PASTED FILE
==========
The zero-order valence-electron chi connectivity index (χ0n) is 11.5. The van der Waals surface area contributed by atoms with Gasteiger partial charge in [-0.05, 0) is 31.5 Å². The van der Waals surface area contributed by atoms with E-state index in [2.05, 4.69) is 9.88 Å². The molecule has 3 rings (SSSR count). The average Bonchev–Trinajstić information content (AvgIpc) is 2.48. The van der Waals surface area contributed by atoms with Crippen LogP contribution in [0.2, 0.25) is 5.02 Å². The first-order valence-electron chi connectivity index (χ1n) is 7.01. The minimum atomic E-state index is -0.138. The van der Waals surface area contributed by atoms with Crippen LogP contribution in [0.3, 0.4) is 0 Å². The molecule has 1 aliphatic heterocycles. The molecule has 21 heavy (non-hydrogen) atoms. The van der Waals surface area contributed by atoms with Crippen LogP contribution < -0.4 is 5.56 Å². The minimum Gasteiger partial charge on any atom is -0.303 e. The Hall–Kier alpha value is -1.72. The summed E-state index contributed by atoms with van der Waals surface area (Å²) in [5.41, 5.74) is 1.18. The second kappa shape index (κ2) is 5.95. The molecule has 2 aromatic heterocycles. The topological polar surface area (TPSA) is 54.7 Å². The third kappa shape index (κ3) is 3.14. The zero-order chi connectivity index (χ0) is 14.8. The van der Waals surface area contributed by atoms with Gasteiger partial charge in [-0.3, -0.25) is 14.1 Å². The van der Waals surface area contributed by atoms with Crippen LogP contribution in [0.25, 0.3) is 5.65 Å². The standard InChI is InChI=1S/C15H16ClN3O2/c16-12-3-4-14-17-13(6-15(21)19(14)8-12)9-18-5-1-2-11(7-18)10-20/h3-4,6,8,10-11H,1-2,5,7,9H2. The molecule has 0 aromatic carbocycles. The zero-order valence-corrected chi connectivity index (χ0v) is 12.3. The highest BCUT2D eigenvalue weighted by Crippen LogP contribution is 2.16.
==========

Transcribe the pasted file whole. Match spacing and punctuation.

The zero-order valence-electron chi connectivity index (χ0n) is 11.5. The van der Waals surface area contributed by atoms with Gasteiger partial charge in [-0.05, 0) is 31.5 Å². The van der Waals surface area contributed by atoms with E-state index in [2.05, 4.69) is 9.88 Å². The molecule has 3 rings (SSSR count). The average Bonchev–Trinajstić information content (AvgIpc) is 2.48. The van der Waals surface area contributed by atoms with Crippen LogP contribution in [0.2, 0.25) is 5.02 Å². The first-order valence-electron chi connectivity index (χ1n) is 7.01. The minimum atomic E-state index is -0.138. The van der Waals surface area contributed by atoms with Crippen LogP contribution in [0.3, 0.4) is 0 Å². The molecule has 1 aliphatic heterocycles. The molecule has 21 heavy (non-hydrogen) atoms. The van der Waals surface area contributed by atoms with Crippen LogP contribution < -0.4 is 5.56 Å². The minimum Gasteiger partial charge on any atom is -0.303 e. The Hall–Kier alpha value is -1.72. The summed E-state index contributed by atoms with van der Waals surface area (Å²) in [5.41, 5.74) is 1.18. The second kappa shape index (κ2) is 5.95. The molecule has 2 aromatic heterocycles. The topological polar surface area (TPSA) is 54.7 Å². The third kappa shape index (κ3) is 3.14. The zero-order chi connectivity index (χ0) is 14.8. The van der Waals surface area contributed by atoms with Gasteiger partial charge in [-0.3, -0.25) is 14.1 Å². The van der Waals surface area contributed by atoms with Crippen LogP contribution in [0.25, 0.3) is 5.65 Å². The standard InChI is InChI=1S/C15H16ClN3O2/c16-12-3-4-14-17-13(6-15(21)19(14)8-12)9-18-5-1-2-11(7-18)10-20/h3-4,6,8,10-11H,1-2,5,7,9H2. The molecule has 0 aromatic carbocycles. The zero-order valence-corrected chi connectivity index (χ0v) is 12.3. The highest BCUT2D eigenvalue weighted by Crippen LogP contribution is 2.16.